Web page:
When you are going through a stressful time, for example, recovering from a serious car accident, the last thing you need is an insurance company that acts in bad faith. That is, a company that misleads you or does not follow its obligations under Colorado law.
The consequences to you can be severe when an insurance company acts in bad faith. For example, suppose it was an uninsured driver who hit you and you carry at least the minimum uninsured/underinsured motorist insurance coverage. However, insurance regulations can be complex, and if you get a jargon-laden letter from your insurance company stating what it will cover and what it will not, you might just be happy that at least some things are covered.
Struggling to recover and to make ends meet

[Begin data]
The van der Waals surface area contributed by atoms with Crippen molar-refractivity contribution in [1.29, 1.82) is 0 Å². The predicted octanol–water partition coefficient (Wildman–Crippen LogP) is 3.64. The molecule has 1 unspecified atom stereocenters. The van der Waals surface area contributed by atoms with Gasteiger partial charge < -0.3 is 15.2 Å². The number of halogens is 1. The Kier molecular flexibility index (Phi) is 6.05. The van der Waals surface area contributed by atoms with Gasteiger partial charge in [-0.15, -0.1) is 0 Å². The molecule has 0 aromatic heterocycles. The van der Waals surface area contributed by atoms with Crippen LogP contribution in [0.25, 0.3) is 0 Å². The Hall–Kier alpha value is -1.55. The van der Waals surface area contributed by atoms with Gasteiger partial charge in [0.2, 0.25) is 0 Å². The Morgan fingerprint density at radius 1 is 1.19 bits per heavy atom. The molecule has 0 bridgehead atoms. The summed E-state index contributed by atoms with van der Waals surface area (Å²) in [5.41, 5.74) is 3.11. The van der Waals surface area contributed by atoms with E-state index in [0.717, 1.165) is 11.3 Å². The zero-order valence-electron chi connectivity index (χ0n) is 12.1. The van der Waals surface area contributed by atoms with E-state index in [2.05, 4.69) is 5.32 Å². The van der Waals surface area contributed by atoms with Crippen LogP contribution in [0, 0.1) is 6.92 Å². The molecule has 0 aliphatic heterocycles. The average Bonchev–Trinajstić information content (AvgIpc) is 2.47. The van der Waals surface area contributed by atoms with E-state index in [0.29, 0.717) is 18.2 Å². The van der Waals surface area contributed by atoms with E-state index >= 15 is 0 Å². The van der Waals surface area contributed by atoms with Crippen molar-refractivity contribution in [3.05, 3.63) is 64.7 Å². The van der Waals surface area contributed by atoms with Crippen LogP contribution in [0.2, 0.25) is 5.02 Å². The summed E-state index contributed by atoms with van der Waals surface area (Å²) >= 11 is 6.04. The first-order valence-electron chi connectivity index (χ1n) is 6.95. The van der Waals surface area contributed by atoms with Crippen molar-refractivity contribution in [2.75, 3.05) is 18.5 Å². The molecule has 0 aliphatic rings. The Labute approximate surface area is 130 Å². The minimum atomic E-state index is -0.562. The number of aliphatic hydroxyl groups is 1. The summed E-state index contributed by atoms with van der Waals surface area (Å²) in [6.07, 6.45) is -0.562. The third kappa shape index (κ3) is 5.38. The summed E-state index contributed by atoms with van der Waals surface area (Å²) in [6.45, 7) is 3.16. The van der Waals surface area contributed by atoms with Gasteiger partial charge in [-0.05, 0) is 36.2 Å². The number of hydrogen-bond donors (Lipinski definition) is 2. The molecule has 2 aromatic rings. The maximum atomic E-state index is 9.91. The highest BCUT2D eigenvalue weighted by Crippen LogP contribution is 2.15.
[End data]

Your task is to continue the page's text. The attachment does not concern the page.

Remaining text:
The thing is that recovering from a car accident, on-the-job injury or another personal injury is not just about getting physically better. You may have missed work or gone through mental and emotional suffering. On top of that, your physical recovery may be slow. In fact, you might never be the person you used to be. Lost wages, counseling bills, medical bills and more all cost money. When some people struggle to stay afloat, they turn to drastic but necessary measures such as selling valuable assets and making hefty credit card charges. In the end, a car accident could leave you all but broke.
On the other hand, if the insurance company had acted in good faith and covered everything it was supposed to, you might have managed to stay afloat and make ends meet without having to resort to serious measures.
Not all insurers are created equal
Some insurance companies do act in good faith and do everything they are supposed to. Others, though, might cut corners or fail to take into account the particulars of your situation, be it a hit and run, dog bite or car crash. It can be a good idea to have a lawyer advocate for you from the start to ensure your insurer does its job.